My comments at the commission meeting also centered on the PWP potentially supplanting the 1982 Coastal Development Permit (CDP) that authorized current levels of OHV activities including beach camping.


Unfortunately after doing a speed read of the Executive Summary and the Plan, it appears our comments fell on tone deaf ears based on some of my initial takeaways from the draft Plan.




Addresses failure in the initial PWP process to include any meaningful benefits to OHV recreation by creating a “future” OHV enhancement concept that might be considered AFTER the Oso Flaco Improvement Non-Motorized Project is completed.


RESPONSE: OHV representatives have stated all along the Oso Flaco Improvement Project must include motorized access and camping immediately and not at some uncertain future date.


Addresses failure in the initial PWP process to include any meaningful benefits to OHV recreation by stating they might purchase a hazardous waste site - where OHV families can play and camp - from Phillips 66 if the property becomes available for acquisition.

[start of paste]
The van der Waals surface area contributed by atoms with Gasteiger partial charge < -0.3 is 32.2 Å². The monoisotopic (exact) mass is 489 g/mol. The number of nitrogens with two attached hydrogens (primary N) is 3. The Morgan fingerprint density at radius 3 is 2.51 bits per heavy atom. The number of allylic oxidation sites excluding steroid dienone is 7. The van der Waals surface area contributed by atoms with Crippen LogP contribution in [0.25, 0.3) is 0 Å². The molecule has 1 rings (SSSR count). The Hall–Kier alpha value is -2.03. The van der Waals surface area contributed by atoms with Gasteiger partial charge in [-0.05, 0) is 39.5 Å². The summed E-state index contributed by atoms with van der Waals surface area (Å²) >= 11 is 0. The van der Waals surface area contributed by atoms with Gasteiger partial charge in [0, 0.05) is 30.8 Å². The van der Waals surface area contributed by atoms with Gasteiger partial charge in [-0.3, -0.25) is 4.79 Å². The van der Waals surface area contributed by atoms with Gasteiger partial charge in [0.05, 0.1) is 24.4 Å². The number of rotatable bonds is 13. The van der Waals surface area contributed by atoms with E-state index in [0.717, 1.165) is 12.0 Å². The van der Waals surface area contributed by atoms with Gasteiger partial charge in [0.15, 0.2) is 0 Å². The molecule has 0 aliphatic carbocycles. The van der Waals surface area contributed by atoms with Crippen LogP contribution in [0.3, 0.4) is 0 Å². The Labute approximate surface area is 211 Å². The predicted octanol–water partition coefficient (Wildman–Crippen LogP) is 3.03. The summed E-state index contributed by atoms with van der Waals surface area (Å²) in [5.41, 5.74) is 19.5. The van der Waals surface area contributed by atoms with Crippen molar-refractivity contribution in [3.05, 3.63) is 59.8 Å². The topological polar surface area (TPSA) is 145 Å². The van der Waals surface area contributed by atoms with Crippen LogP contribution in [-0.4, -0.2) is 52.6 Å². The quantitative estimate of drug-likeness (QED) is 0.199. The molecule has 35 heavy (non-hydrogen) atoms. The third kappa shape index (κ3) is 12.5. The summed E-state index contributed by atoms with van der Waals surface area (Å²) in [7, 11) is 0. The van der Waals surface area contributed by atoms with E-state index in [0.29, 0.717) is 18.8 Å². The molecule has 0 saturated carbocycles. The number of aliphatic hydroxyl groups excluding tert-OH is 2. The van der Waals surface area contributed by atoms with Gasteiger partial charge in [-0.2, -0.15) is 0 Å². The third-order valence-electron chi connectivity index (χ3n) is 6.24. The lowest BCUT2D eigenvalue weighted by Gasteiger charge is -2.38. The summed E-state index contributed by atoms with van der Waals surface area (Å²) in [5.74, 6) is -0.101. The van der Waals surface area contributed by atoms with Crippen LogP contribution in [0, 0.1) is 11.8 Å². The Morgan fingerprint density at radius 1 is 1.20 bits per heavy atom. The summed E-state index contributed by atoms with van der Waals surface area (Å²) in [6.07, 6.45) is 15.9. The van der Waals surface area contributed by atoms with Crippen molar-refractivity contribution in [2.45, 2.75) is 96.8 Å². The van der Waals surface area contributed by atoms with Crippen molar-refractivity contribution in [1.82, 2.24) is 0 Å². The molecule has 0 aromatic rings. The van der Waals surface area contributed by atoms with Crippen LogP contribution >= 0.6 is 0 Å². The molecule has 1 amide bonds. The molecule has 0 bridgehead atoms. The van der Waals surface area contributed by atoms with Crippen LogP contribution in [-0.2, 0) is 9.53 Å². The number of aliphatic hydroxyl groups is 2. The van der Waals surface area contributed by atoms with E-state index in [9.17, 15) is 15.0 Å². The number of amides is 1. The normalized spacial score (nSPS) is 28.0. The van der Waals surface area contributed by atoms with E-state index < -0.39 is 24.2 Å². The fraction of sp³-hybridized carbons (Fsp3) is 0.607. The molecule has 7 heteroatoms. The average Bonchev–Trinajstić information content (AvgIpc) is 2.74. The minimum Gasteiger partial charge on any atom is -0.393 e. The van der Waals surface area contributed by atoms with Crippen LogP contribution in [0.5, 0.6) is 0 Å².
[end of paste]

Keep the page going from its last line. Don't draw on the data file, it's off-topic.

RESPONSE:  Placing OHV facilities at hazardous or toxic waste sites is insulting to the OHV community.  It would place an exorbitant cleanup fiscal burden on the OHV program and nobody wants their children to play on an old toxic waste site.  This OHV option also places OHV recreation and camping that much closer to the Mesa residents.


Addresses concerns in the initial PWP process about it supplanting the CDP by stating it does not affect or remove State Parks’ vested rights as a State agency that were codified in CDP 4-82-300 relating to park use, or other State laws and codes.

RESPONSE:  Why worry now about grandfathered OHV use in the CDP when the draft PWP proposes to enact their own draconian OHV use and camping bans that are far more restrictive than allowed in the CDP?  Here are those proposed capacity limits.


Interim street-legal day-use limit of 1,000 will be implemented and retained until an updated carry capacity study is completed. This limit is a 62% reduction from the current use limits.


An interim day-use limit for OHVs of 1,000 will be implemented and retained until an updated carry capacity study is completed. This limit is a 42% reduction from the current use limits.


Interim Beach Camping (Oceano Dunes SVRA): 1,000